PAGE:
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theMusicMan
29th January 2008, 06:10 PM
Hey All

Jen (my wife) is an active member of a very good parents forum, and someone on there has asked a photo related question to which Jen asked if I could advise. I am a member there too, but not very active and thought I'd follow this up and ask for some advice on here too. Here's what has been posted on the site;

I am not really sure how to title this really.

The issue is that my neice (she is 20 and estranged from her mother) has published photos of her sisters (who are 5 and 10) on her facebook account. Her sisters live with her mother (she is single parent) and her mother has full custody of them. Does her mother have any right in saying 'you are not allowed to publish photos of tyour sisters on the internet?'

I am just wondering if there is any legal wrangle.Thoughts please... thanks.

E-P1 fan
29th January 2008, 06:43 PM
I guess she does in a way. She is the legal parent after all.

There's a lot of fuss about this with schools web sites and special permissions have to be sought and pictures have to have no names or area details on them too

theMusicMan
29th January 2008, 06:45 PM
Reply by a member MrTempleDene - to which I added comments to...

there are no copyright issues, your niece took the pictures so they are hers to do as she wishes

there could be a privacy issue if there was a risk to the children by publishing the pictures on the Internet, but that would have to be backed up, for example if the father had no access because of abuse issues.

As long as the pictures do not give to much information that would identify the children I doubt there's a lot she can do about it.

May I ask, why the mother not want the pictures published? is it simply because she has fallen out with her daughter?

... and my reply too...

What MrTempleDene states is absolutely correct, first class information to be honest - except in one regard. As I read this, an assumption has been made that the niece actually owns the images. If she tool the photographs, then yes, she owns the images. But you do not state that your niece actually took the photographs.

The law is 100% clear in this regard - copyright of the image remains with the photographer. If the photos are not hers though, then a different course of action could be taken.

The only way you can not do what you want with images that you own copyright to is

(1) if the subject is under legal age and you list details of the child such as name or contact details so that they can be identified, or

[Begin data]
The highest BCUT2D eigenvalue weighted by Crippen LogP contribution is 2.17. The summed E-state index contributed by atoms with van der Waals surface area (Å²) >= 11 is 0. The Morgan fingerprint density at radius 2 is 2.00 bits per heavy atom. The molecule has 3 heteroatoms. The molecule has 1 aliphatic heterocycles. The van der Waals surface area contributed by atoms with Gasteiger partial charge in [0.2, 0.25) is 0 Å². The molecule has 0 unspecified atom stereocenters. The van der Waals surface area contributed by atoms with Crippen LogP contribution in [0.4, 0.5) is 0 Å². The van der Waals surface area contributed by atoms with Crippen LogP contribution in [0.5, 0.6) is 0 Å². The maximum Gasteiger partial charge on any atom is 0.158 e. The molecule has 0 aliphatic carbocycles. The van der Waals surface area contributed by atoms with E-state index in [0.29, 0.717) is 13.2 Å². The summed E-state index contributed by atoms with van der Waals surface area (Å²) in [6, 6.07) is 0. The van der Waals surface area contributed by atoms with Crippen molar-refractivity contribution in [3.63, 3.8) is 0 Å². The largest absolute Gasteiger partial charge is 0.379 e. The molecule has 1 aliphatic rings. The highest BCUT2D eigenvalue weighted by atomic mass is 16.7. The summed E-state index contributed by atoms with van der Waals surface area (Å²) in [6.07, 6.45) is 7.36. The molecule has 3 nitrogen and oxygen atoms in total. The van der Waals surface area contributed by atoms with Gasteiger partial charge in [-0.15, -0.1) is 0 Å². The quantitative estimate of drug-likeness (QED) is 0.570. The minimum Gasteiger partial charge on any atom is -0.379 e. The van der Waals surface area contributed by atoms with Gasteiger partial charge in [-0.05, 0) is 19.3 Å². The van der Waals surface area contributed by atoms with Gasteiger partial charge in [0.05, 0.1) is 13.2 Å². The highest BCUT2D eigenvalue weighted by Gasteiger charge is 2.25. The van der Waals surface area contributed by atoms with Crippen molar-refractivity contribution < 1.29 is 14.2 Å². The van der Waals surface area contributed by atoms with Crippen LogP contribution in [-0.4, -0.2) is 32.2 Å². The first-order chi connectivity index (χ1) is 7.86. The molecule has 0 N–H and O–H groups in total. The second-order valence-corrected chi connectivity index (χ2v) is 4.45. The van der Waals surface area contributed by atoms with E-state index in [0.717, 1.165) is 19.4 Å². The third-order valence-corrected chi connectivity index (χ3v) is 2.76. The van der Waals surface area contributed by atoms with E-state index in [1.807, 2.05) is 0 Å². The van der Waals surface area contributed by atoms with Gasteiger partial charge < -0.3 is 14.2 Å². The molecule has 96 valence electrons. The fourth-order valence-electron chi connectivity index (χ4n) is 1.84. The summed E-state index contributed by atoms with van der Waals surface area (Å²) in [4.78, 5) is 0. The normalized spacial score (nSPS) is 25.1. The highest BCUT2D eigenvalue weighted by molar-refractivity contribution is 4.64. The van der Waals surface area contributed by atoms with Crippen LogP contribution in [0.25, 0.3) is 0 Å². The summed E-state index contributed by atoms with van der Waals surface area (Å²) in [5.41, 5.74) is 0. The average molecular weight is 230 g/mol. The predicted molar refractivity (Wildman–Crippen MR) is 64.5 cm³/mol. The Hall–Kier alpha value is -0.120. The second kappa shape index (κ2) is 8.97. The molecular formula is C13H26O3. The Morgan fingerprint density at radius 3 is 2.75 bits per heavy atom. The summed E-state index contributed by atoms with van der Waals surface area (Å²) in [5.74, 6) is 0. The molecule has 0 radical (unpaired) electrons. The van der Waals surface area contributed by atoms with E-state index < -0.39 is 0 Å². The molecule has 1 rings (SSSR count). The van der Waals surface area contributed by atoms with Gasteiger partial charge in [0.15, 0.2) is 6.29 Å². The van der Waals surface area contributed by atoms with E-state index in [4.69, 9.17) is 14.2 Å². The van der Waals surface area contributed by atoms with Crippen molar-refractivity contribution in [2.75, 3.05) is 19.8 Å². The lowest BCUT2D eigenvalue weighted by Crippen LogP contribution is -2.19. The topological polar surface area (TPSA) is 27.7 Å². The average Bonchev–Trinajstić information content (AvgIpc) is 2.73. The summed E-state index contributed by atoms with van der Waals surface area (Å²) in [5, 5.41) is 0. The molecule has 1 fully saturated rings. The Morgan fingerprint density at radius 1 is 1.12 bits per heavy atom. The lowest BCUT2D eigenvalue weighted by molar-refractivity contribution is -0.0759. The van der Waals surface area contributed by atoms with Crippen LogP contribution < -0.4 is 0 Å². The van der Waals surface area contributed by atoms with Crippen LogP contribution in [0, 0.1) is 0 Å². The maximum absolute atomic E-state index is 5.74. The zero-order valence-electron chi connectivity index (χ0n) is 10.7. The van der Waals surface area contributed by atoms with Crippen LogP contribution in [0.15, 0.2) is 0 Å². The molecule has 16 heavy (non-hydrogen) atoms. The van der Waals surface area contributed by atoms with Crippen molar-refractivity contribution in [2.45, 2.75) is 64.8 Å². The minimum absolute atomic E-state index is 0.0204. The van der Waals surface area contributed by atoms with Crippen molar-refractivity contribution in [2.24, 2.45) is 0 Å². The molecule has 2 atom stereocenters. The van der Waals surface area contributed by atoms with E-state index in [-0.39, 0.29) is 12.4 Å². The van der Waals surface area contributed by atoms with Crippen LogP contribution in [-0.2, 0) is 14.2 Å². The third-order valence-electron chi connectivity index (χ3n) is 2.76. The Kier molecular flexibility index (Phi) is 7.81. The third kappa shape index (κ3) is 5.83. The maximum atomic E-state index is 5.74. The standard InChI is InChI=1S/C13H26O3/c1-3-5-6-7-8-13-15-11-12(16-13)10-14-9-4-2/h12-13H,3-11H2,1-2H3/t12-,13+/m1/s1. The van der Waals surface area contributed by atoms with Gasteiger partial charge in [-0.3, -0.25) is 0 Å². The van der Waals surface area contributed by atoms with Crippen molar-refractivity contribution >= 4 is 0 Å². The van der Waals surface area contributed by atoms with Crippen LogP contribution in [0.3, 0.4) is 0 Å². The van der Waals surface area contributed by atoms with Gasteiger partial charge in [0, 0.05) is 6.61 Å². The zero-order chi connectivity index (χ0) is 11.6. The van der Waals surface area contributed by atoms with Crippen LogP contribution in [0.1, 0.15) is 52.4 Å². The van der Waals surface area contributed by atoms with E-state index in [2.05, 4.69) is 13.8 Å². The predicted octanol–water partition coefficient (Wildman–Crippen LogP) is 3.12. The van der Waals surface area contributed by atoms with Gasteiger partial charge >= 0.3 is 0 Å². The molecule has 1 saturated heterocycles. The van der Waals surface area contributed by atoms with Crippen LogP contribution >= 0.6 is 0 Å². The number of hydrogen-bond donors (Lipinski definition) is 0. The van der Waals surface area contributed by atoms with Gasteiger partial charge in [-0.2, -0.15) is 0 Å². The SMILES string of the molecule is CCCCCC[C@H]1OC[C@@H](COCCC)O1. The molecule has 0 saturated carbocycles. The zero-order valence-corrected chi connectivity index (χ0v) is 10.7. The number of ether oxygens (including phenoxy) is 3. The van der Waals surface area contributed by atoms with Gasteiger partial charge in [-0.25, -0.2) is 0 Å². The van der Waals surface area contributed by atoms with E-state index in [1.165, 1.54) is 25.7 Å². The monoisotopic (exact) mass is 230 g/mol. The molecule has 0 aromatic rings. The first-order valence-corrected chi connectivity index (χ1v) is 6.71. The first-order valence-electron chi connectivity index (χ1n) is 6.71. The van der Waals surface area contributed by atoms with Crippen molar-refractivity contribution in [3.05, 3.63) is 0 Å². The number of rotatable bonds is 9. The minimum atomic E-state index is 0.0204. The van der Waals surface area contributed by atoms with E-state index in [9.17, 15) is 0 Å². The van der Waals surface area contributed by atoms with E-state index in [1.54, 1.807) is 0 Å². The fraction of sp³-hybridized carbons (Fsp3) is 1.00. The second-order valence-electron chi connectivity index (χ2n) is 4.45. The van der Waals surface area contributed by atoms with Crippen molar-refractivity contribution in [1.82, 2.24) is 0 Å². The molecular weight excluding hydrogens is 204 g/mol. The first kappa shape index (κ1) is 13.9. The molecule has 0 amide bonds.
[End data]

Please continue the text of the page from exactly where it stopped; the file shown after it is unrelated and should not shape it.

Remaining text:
(2) if the subject is of legal age and you do not have a signed model release form

NB: even if you do not have a model release form, you can still publish the images but not with the same license terms. Though not applicable in this instance, not having a model release form greatly decreases the marketability of the images and thus their value.

There is no law stopping your niece posting images of her sisters on the web, unless by direct result of her posting them, her sisters details can be identified - in which case the legal guardian can demand that they are taken off.

Personally I'd take steps to remove them anyway, perhaps by contacting FaceBook themselves, or even the ISP of your niece.

Please don't take my advice as 100% here though, I will ask a few professional photographers for some advice on this and get back to you later.

shenstone
29th January 2008, 07:43 PM
Hi John

I'm no legal expert, but back in film days I remember being told that if I purchased a film and asked you to take pictures for me then you gave me the film back I owned the copyright ( I was told this by a pro friend who is VERY knowledgeable about copyright).

It left me thinking about about the statement that you made in your post in that...
If she tool the photographs, then yes, she owns the images..

So If I hand you a camera with a flashcard in it and you take the picture then I as the camera owner then own the copyright.

So who's camera was used ???

I may of course be wrong or the law may have moved on !

Regards
Andy

E-P1 fan
29th January 2008, 07:58 PM
I may of course be wrong or the law may have moved on !